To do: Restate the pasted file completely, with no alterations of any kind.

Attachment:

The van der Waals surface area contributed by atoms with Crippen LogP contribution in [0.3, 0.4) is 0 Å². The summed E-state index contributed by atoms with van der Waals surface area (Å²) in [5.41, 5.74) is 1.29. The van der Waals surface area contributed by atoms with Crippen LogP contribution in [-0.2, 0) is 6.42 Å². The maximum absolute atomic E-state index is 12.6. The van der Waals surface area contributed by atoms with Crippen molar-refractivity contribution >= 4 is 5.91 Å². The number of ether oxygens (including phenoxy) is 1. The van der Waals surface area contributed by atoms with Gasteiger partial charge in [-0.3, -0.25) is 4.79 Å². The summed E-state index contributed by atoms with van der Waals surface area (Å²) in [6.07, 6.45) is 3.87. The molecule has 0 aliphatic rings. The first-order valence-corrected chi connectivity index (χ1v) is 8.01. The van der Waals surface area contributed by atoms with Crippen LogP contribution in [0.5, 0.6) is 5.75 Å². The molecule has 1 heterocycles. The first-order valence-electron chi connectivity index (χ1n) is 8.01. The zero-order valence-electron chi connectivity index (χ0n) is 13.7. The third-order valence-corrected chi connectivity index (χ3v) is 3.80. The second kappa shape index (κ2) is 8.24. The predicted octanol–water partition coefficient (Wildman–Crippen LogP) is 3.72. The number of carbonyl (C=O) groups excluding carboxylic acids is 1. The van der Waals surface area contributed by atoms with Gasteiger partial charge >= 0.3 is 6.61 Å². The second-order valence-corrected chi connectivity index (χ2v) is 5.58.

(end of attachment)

The van der Waals surface area contributed by atoms with Crippen LogP contribution in [0.3, 0.4) is 0 Å². The summed E-state index contributed by atoms with van der Waals surface area (Å²) in [5.41, 5.74) is 1.29. The van der Waals surface area contributed by atoms with Crippen LogP contribution in [-0.2, 0) is 6.42 Å². The maximum absolute atomic E-state index is 12.6. The van der Waals surface area contributed by atoms with Crippen molar-refractivity contribution >= 4 is 5.91 Å². The number of ether oxygens (including phenoxy) is 1. The van der Waals surface area contributed by atoms with Gasteiger partial charge in [-0.3, -0.25) is 4.79 Å². The summed E-state index contributed by atoms with van der Waals surface area (Å²) in [6.07, 6.45) is 3.87. The molecule has 0 aliphatic rings. The first-order valence-corrected chi connectivity index (χ1v) is 8.01. The van der Waals surface area contributed by atoms with Crippen LogP contribution in [0.5, 0.6) is 5.75 Å². The molecule has 1 heterocycles. The first-order valence-electron chi connectivity index (χ1n) is 8.01. The zero-order valence-electron chi connectivity index (χ0n) is 13.7. The third-order valence-corrected chi connectivity index (χ3v) is 3.80. The second kappa shape index (κ2) is 8.24. The predicted octanol–water partition coefficient (Wildman–Crippen LogP) is 3.72. The number of carbonyl (C=O) groups excluding carboxylic acids is 1. The van der Waals surface area contributed by atoms with Gasteiger partial charge >= 0.3 is 6.61 Å². The second-order valence-corrected chi connectivity index (χ2v) is 5.58.